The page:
Join us this week for Signal Fires and experience a unique and intimate theatre performance from the comfort and safety of your home.
What is Signal Fires?
Signal Fires is a celebration of our fundamental need to tell stories. Touring theatre companies have joined forces to form a network of beacons up and down the UK, each one a signal that the energy and artistry of the theatre sector still burns bright, though it continues to face such dark days.
Fuel and Eden Court have joined forces to light a fire in the Highlands, albeit virtually. All through this week you can experience a live storytelling performance over the phone, featuring one of five newly commissioned pieces of writing, including one by Scotland-based Egyptian playwright Sara Shaarawi. Some are sparky and lively, others are warm and glowing, but they all respond in some way to the duality of fire.
Reimagining live performance
This year has forced the arts industry to think very differently and to find new creative ways to bring artists and audiences together.
Digital streaming can be great, but it doesn’t always have the same magic as live theatre. And for some of us, it is hard to access. We’re no strangers to dodgy Wifi connection in the Highlands, and many people don’t have access to computers and other digital devices. That’s why it felt important to bring our audience a simpler experience – all you need is a phone and 10 minutes.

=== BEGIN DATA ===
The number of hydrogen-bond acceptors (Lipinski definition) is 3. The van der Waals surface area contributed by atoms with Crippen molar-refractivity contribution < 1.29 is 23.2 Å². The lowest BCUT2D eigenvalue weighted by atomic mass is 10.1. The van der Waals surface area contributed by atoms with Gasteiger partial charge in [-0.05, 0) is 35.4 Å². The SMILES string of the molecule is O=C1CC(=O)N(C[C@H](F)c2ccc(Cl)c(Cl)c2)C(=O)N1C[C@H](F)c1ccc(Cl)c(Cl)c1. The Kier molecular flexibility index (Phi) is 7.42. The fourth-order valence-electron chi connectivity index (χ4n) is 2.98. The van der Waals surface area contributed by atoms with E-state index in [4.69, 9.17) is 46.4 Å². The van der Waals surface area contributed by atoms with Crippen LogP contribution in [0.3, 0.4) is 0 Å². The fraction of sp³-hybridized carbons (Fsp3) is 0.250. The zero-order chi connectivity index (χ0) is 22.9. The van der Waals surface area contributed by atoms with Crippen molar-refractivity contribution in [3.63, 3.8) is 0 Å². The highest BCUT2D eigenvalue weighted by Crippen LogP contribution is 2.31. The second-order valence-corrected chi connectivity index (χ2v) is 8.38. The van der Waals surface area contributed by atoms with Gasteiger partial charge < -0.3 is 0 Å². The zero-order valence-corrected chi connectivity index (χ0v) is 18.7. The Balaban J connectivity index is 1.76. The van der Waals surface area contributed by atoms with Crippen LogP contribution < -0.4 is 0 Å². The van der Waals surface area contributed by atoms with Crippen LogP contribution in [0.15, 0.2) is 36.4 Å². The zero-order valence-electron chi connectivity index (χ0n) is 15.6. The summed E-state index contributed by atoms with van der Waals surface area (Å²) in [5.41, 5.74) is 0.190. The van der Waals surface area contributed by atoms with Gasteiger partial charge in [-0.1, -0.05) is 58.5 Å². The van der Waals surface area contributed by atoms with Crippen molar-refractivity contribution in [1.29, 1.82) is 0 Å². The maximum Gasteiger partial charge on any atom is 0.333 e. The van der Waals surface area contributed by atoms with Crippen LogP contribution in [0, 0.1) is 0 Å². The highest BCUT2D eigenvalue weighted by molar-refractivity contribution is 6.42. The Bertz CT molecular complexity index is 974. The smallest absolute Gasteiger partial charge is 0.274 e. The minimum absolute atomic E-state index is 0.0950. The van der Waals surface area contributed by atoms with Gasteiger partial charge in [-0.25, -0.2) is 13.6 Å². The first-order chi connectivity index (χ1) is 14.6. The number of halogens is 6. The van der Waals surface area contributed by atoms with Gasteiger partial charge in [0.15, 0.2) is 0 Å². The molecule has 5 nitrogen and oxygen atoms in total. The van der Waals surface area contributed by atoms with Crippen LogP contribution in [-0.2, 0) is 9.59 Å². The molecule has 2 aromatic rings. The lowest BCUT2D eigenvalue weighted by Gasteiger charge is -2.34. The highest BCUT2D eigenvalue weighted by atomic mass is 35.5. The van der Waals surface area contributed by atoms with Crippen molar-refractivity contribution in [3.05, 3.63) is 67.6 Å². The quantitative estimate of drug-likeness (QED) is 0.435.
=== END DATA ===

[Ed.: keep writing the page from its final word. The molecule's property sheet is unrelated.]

Sharing stories on the phone feels like a different way to connect people with a shared experience. With Signal Fires, we’ve tried to recapture some of the elements that make a night at the theatre so special. The performance is happening live, just for you, and we encourage you to create a cosy atmosphere for yourself.
The first night
Last night, without leaving the cosiness of my sofa in Inverness, and with a cup of tea in hand, I travelled across three continents, with three beautifully different stories. Will Power’s Californian parable of race and the environment, performed powerfully by Ewan Black, couldn’t be more timely on the eve of the US election. The poetry of Kiki Katese’s Rwandan tale of love and grief, told by Akiyawerikumo Henry, encouraged me to step away from the stresses of the world and be present. I ended the evening in Bangalore, India, where Hema Palani’s story of a family secret was told with warmth and humour by Bharti Patel.
It was wonderful to light an imaginary fire and connect with another person for this intimate act of theatre. I invite you to do the same: book yourself a 10 minute time slot - a short and calming pause in your day - and to settle yourself somewhere snug, close your eyes and listen.
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